South Korea plans to launch the Korea Space
Launch Vehicle-1 (KSLV-1) next week in its third attempt to send a
rocket into space from its own soil, a government committee said
Thursday [22 November].
"29 November has been set as the candidate launch date," the Naro Launch Preparation Committee said in a released statement. "The possible time of the launch will be between 4 and 6:55 p.m. with the actual time to be decided on the launch date."
It said, however, that both the date and time were still tentative as bad weather conditions and many other issues could further delay the planned launch.
Seoul originally sought to launch the KSLV-1, also known as Naro- 1, on Oct. 26 but a broken rubber seal in a connector or adapter between the rocket and its launch pad forced it to reschedule its third attempt to put a rocket into space.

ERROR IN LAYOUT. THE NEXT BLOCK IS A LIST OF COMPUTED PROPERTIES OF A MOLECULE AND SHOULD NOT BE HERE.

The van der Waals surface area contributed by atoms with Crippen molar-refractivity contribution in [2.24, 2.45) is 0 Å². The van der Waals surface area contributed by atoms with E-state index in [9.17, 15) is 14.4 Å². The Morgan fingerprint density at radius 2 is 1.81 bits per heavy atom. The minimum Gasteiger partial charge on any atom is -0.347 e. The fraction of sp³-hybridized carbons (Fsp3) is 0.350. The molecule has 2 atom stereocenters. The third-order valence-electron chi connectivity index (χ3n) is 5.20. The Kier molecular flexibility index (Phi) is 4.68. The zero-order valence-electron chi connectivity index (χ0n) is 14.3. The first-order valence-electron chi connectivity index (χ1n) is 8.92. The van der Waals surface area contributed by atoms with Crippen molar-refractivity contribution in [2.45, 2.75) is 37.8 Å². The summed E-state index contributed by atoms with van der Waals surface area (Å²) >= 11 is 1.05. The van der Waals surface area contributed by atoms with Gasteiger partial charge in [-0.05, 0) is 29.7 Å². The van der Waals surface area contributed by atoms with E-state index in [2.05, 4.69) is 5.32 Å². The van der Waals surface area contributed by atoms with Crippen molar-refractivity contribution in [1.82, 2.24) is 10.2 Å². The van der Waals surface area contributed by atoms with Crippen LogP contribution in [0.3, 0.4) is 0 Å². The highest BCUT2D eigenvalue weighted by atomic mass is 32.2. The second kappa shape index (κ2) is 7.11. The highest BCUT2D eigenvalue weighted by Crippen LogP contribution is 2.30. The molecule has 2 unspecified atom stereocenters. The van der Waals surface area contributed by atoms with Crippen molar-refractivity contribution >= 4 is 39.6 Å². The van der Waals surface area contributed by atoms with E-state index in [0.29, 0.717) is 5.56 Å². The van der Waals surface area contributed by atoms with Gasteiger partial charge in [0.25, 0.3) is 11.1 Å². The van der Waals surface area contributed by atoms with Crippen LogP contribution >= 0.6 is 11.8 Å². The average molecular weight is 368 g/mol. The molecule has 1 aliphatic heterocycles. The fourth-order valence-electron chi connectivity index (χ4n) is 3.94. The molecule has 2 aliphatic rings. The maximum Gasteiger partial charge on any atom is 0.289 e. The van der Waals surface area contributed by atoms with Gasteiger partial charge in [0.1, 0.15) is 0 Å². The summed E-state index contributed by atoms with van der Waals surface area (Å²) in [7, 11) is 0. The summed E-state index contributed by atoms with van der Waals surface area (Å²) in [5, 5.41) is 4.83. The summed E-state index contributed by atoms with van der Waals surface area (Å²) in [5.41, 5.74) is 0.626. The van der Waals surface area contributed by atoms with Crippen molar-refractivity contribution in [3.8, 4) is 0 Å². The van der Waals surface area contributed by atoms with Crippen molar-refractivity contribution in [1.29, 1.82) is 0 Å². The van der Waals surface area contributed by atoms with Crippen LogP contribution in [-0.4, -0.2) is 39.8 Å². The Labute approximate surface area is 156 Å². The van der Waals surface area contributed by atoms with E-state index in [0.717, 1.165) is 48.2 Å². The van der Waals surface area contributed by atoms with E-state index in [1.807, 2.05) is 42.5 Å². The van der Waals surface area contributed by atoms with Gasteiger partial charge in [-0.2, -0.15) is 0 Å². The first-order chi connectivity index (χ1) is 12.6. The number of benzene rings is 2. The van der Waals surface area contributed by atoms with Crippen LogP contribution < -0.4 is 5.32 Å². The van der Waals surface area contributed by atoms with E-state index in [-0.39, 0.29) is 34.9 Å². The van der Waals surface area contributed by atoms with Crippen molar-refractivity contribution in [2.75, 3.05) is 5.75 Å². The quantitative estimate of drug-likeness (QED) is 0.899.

The first two attempts, in August 2009 and June 2010, both ended in failure.
"Regarding the replacement of a defective part in the adapter that caused problems in the Oct. 26 preparations for a launch, thorough investigations have been under way since Nov. 18 when the replacement part arrived here and the tests have yet to point to any additional problems," the committee said.
The ongoing Naro space program began in 2002 but a lack of relevant technology forced the country to seek help from Russia, which has a success rate of 93.6 percent in more than 3,100 space rocket launches between 1950 and 2011.
The first-stage rocket of the two-stage Naro-1 is built by Russia's Khrunichev State Research and Production Space Center with the second-stage of the rocket built by a consortium of more than 150 South Korean companies and research centers, led by the Korea Aerospace Research Institute.
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